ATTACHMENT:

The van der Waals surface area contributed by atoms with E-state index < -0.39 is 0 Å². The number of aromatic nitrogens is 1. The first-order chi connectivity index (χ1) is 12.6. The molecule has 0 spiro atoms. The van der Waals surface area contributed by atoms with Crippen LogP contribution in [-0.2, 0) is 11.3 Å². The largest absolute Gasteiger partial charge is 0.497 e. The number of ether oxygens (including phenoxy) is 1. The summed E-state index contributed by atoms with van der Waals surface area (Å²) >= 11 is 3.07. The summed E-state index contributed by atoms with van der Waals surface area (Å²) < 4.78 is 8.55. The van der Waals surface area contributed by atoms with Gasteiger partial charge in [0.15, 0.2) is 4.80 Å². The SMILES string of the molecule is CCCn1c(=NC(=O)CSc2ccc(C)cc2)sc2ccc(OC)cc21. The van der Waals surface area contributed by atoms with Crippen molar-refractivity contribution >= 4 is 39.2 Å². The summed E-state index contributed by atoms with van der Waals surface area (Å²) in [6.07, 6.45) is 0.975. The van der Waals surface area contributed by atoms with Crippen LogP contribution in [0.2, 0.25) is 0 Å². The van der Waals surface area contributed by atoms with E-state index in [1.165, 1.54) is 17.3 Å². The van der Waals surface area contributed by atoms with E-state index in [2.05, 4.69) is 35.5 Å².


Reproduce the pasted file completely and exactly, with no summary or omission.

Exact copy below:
The van der Waals surface area contributed by atoms with E-state index < -0.39 is 0 Å². The number of aromatic nitrogens is 1. The first-order chi connectivity index (χ1) is 12.6. The molecule has 0 spiro atoms. The van der Waals surface area contributed by atoms with Crippen LogP contribution in [-0.2, 0) is 11.3 Å². The largest absolute Gasteiger partial charge is 0.497 e. The number of ether oxygens (including phenoxy) is 1. The summed E-state index contributed by atoms with van der Waals surface area (Å²) >= 11 is 3.07. The summed E-state index contributed by atoms with van der Waals surface area (Å²) < 4.78 is 8.55. The van der Waals surface area contributed by atoms with Gasteiger partial charge in [0.15, 0.2) is 4.80 Å². The SMILES string of the molecule is CCCn1c(=NC(=O)CSc2ccc(C)cc2)sc2ccc(OC)cc21. The van der Waals surface area contributed by atoms with Crippen molar-refractivity contribution >= 4 is 39.2 Å². The summed E-state index contributed by atoms with van der Waals surface area (Å²) in [6.07, 6.45) is 0.975. The van der Waals surface area contributed by atoms with Crippen LogP contribution in [0.2, 0.25) is 0 Å². The van der Waals surface area contributed by atoms with E-state index in [1.165, 1.54) is 17.3 Å². The van der Waals surface area contributed by atoms with E-state index in [2.05, 4.69) is 35.5 Å².